Everything you need to know about Bajaj Finance!
We discuss Bajaj Finance's origins, moats, loan book, 10-year history, and what hurts this stock!
About Bajaj Finance
Bajaj Finance Limited(BFL/BAF) is a deposit-taking Non-Banking Financial Company (NBFC-D) registered with the Reserve Bank of India (RBI). BFL has a diversified lending portfolio across retail, SME, and commercial customers with a significant presence in urban and rural India.
It accepts public and corporate deposits and offers a variety of financial services products to its customers. It has two 100% subsidiaries: (i) Bajaj Housing Finance Ltd. (‘BHFL’ or ‘Bajaj Housing’), which is registered with National Housing Bank as a Housing Finance Company (HFC); and (ii) Bajaj Financial Securities Ltd. (‘Bfinsec’), which is registered with the Securities and Exchange Board of India (SEBI).
Bajaj Finance has created immense wealth for its shareholders from 2007 to 2020, delivering a CAGR of an eye-popping 46%. The company has definitely come a long way as the stock was Rs 35 on 02/01/2007 and Rs 4923 at the top in Feb 2020, delivering a staggering absolute return of 14065% or 140.65x!
Bajaj Finance has been in news a lot lately for a lot of reasons –
We see above that Bajaj Finance has fallen from its peak of Rs 4923 to Rs 1915, a fall of 60%+. Now definitely, we all have been told the news and have seen data that concludes that Bajaj finance is a great business, right? Well, to just bust that myth, even great businesses can correct heavily (and have corrected heavily in the past. During the 2008-Recession, Kotak Mahindra Bank lost its value by 84.9%!) as everything including valuations has a limit.
So what’s the reason for the fall this time?
One of the main reasons for the fall in the whole financial sector space (Banks and NBFCs) including Bajaj Finance is mainly due to the Covid-19 uncertainties and business disruption. To simplify, a bank is a business of lending and since most of the businesses are virtually doing 0 sales or operating at dismal capacities, some or good part of the repayment of loans will be a big doubt posing a very big risk to financial firms in particular!
The Origins of Bajaj Finance
Originally incorporated as Bajaj Auto Finance Limited on March 25, 1987, the non-bank singularly focused on providing two and three-wheeler finance. After 11 years in the auto finance market, Bajaj Auto Finance Ltd launched its IPO. Bajaj Auto Finance Limited became Bajaj Finance Ltd (BFL) from September 2010.
In 1994-95, Bajaj Auto Finance came out with an initial public offer and was listed on the BSE and NSE. Initially, the company was promoted by erstwhile Bajaj Auto Ltd and Bajaj Auto Holdings Ltd.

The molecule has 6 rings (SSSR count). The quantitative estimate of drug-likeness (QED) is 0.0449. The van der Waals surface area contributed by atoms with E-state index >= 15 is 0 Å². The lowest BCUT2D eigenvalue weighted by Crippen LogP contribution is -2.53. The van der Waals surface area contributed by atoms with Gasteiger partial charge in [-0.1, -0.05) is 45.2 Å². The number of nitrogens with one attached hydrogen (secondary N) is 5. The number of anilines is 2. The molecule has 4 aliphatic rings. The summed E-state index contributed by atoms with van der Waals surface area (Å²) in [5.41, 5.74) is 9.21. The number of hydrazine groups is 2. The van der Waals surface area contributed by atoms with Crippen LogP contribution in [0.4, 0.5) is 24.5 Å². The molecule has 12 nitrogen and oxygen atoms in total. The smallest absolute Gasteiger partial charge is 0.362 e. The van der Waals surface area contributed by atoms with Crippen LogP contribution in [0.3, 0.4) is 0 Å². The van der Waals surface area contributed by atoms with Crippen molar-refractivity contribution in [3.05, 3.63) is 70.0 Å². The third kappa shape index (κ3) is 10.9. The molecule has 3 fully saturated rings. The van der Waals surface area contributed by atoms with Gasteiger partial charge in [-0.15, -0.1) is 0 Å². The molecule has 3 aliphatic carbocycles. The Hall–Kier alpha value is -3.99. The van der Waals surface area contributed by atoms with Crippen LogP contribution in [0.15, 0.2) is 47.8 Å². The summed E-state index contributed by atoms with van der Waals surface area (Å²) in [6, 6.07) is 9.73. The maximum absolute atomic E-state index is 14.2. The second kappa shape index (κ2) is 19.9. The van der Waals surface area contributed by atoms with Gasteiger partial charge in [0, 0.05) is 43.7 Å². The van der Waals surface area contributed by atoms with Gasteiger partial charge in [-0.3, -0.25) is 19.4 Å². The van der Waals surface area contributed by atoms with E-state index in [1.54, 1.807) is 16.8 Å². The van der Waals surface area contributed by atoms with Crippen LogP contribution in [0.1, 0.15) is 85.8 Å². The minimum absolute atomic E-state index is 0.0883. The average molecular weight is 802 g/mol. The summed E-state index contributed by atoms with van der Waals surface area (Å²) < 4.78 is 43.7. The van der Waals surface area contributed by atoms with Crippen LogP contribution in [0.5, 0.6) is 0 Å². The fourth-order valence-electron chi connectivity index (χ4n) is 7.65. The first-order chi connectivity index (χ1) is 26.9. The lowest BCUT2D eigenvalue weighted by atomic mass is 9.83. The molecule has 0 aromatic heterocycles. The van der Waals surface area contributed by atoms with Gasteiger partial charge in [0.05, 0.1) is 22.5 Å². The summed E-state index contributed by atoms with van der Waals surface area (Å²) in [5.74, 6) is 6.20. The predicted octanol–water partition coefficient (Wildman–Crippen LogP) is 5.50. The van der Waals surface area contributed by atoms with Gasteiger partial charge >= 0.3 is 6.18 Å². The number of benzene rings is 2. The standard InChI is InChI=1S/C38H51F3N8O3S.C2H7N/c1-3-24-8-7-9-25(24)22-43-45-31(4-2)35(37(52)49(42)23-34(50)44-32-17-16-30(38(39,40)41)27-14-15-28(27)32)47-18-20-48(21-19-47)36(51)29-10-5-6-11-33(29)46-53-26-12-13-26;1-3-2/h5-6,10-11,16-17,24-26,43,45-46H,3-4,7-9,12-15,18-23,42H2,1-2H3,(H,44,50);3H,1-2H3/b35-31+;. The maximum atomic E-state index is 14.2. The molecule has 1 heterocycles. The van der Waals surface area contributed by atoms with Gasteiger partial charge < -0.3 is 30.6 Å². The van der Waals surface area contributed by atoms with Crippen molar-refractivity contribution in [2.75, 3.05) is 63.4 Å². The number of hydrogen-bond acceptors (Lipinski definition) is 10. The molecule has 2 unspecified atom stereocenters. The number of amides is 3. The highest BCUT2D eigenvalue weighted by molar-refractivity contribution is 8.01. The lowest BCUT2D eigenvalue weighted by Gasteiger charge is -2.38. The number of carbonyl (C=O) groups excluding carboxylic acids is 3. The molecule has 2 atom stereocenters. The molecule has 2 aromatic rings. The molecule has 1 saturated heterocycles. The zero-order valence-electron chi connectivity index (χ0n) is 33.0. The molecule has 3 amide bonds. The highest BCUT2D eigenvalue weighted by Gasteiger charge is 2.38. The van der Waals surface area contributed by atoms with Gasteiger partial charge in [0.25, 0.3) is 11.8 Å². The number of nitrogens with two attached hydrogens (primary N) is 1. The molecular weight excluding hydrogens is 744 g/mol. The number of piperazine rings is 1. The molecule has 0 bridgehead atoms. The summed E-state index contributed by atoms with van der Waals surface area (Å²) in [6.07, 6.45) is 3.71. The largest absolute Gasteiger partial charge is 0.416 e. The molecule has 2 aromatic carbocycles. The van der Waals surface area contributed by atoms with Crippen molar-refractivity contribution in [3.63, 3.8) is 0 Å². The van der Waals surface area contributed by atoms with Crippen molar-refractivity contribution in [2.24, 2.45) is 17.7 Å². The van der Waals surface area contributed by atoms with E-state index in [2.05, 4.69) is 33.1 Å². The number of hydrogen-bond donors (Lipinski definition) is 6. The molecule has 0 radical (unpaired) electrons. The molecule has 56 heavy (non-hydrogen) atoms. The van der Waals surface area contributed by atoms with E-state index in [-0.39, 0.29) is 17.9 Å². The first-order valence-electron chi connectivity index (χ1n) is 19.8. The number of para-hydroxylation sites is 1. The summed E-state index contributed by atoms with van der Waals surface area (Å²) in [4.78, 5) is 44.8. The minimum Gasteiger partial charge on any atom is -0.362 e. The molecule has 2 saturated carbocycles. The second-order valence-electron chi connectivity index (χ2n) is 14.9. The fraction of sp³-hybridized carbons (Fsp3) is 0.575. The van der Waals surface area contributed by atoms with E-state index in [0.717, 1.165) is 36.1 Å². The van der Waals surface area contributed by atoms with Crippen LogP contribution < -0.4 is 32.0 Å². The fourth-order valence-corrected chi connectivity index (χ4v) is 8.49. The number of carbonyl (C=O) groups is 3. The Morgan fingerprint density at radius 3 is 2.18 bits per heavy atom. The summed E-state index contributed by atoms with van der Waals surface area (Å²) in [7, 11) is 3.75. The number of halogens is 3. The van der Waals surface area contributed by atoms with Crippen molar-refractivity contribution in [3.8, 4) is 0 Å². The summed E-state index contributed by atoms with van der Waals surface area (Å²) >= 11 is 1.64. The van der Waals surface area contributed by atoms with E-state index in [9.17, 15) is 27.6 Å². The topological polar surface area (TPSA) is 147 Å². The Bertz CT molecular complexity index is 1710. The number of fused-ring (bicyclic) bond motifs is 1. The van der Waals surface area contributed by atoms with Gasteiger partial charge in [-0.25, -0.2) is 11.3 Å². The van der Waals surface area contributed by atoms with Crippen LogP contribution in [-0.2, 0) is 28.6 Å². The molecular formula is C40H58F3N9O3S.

Products of Bajaj Finance
It has a history of adding products rapidly to its overall portfolio.
Shareholding pattern of Bajaj Finance
Bajaj Finance also has China’s central bank PBOC as a shareholder! Interestingly BAF has no shares pledged.
Evolution of Loan Book from FY09 to FY20
14 years of history in numbers :
We clearly see the phenomenal growth of Bajaj Finance above. Its profit has increased 100x from FY07-20, its AUM increased 56x and its Customer franchise increased 17x from 2.5 million in FY08 to 42.6 in FY20. All this has been done while keeping its asset quality under check.
Business Model of Bajaj Finance and How it earns money?
Bajaj Finance is known in the non-bank lending industry for its customer-profiling algorithms and short loan durations. Among the hundreds of parameters used, for instance, is the store visit time of the potential borrower — a data point that allows the company to assess creditworthiness.
Bajaj Finance is a success story in the consumer durable financing. The banking sector ignored this segment because of low-ticket value, higher operational cost including difficulty in recovering loans in case of bad debts. But Bajaj Finance came out with an app-based model (with EMI facility) by tying up with manufacturers in segments such as mobile phones, TV, fridge, and even furniture.
So the 5 factors which help Bajaj Finance earn money are as follows –
Interest cost on loans is distributed across three levels — manufacturer, dealer and the customer. The charge varies depending on the product, EMI financing option and the sourcing dealer.
Zero Cost EMI – Zero Cost EMI schemes at the face of it may look like a free lunch but there are no free lunches in this world. These are never 0% as IRR to BFL but almost 10 to 20% of IRR (internal rate of return) due to processing fees, advance EMIs, subventions from dealers, retailers, manufacturers, etc!
Tie up with Brands/Retailers – BAF has tied up with a lot of brands and retailers such as Flipkart, Amazon, Croma, Future Group, Yatra, Paytm Mall, MakeMyTrip, Bajaj, RBL Bank, Vivo online store, Choose My Bicycle and many more. This helps retailers in financing their goods sold and BAF earns fees on this too!
Tie up with Manufacturers – NBFCs offer zero-interest finance by charging interest to the manufacturer or dealer. Subvention charges range from 2% to 10% of the product price and depend on the tenure, product specification. Subvention costs are considered as selling/promotional expenses by OEMs. With financiers ramping up their tie-ups with the product manufacturers, overall competitive intensity is rising.
Processing Fee/ Late Payments – This is one of the big revenue earners for financial lending firms. Processing fees can range from 1-3% with late payments being 24-40% per annum!
Cross-Selling – As of Q3FY20, we see that their cross-sell franchise represents 76% of their total franchise which is a very big number! In FY15 this number was just 48% showing how
BAF has been getting synergy benefits due to this!